Saturday, April 23, 2022
I'm thinking this is a Chevelle, GTO, or 442
someone is crazy about VW trucks
another neglected BMW, and if I'd taken a photo of the damage to the top, and back you would see just how bad this is. I can't imagine how the hood got to look like that, but it's marked up, everywhere, the front bumper you can see has been broken off the tabs that used to keep it locked in place
A Ranchero above, and a block away another Ranchero... at least, the outline shape of the grill seems to be the same
it doesn't look like a bug, but, that's what's in the same spot on Google street view
and now, comparing the two, I can see the typical dual exhaust, the roof outline is all weird, probably a roof rack
yup, roof rack
this has been in that driveway since at least 2007
above is the place with the above mid 70s Mopar
and this was that place back in 2007 when Google Street view first drove through
I see some interesting things besides vehicles when out walking, though I don't often take pictures of any of it, but figured, why not make a post of some of it? A few readers have seemed interested in the daily walk
Some neighborhoods have iconic landmarks, and the old gates are what sets Talmadge apart
unusual looking tree, just ENORMOUS fronds
I like this place, small, over a garage, and in nice quiet Kensington
this porch seat even has wheels
the Beatles, in the Yellow Submarine, in an Octopuses' Garden, get it?
Quartermass Stensrud 1907 house
The house was built in 1907 at 4008 University Avenue by Rueben Quartermass, a developer with the Columbia Company in early San Diego, as well as a department store owner. The area, known as City Heights, was rapidly becoming one of San Diego's streetcar suburbs serviced by the San Diego Electric Railway. In 1907 there were 475 homes in City Heights.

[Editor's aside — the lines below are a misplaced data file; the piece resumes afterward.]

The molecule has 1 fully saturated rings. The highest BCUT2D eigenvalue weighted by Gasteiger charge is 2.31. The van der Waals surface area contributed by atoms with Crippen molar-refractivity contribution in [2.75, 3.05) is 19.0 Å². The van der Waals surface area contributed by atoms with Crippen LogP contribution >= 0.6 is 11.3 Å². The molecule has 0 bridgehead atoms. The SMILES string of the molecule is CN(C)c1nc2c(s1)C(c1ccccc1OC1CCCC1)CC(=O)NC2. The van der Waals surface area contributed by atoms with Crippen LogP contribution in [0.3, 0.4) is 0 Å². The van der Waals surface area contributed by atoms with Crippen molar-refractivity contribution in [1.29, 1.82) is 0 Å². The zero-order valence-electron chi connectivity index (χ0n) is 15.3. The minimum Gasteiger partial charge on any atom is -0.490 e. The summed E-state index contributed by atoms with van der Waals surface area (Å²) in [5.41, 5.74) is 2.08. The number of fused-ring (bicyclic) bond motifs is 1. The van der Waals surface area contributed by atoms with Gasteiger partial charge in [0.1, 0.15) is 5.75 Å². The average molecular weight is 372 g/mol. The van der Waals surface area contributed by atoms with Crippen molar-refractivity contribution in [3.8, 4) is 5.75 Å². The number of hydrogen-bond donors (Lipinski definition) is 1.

The house was sold in 1912 to Charles O. Stensrud. Stensrud was involved in real estate and banking for East San Diego when City Heights incorporated under that name in 1912. Later he became the East San Diego City Health Commissioner and was a driving force behind getting University Avenue paved.
With 3,619 square feet, and located so near the San Diego State College, the home served as a fraternity house in 1931-32 and 1940 for Kappa Phi Sigma and Eta Omega Delta, respectively. It also served as a boarding house during World War II.
Yeah, there are some odd trees around San Diego, this is certainly something that must have influenced Dr Suess (a San Diegan)
These promo paint models could be basic six-cylinder commuters or sporty GT fastbacks and anything in between but only on 500 limited edition Mustangs in West Coast districts including Salt Lake City, Utah; Los Angeles and San Jose in California; and Honolulu, Hawaii.
A few years later PPG Ditzler put out a supplemental 1967-69 Ford paint bulletin listing 13 colors for a Rainbow of Colors special.
After collecting several dealer created Rainbow Sale advertisements it also appears from the newspaper advertisements that sale went by many names Rainbow of Colors, Special Rainbow Colors, Rainbow Series, Rainbow Roundup, Special Rainbow Finish, Rainbow Mustang Sale, or just Rainbows.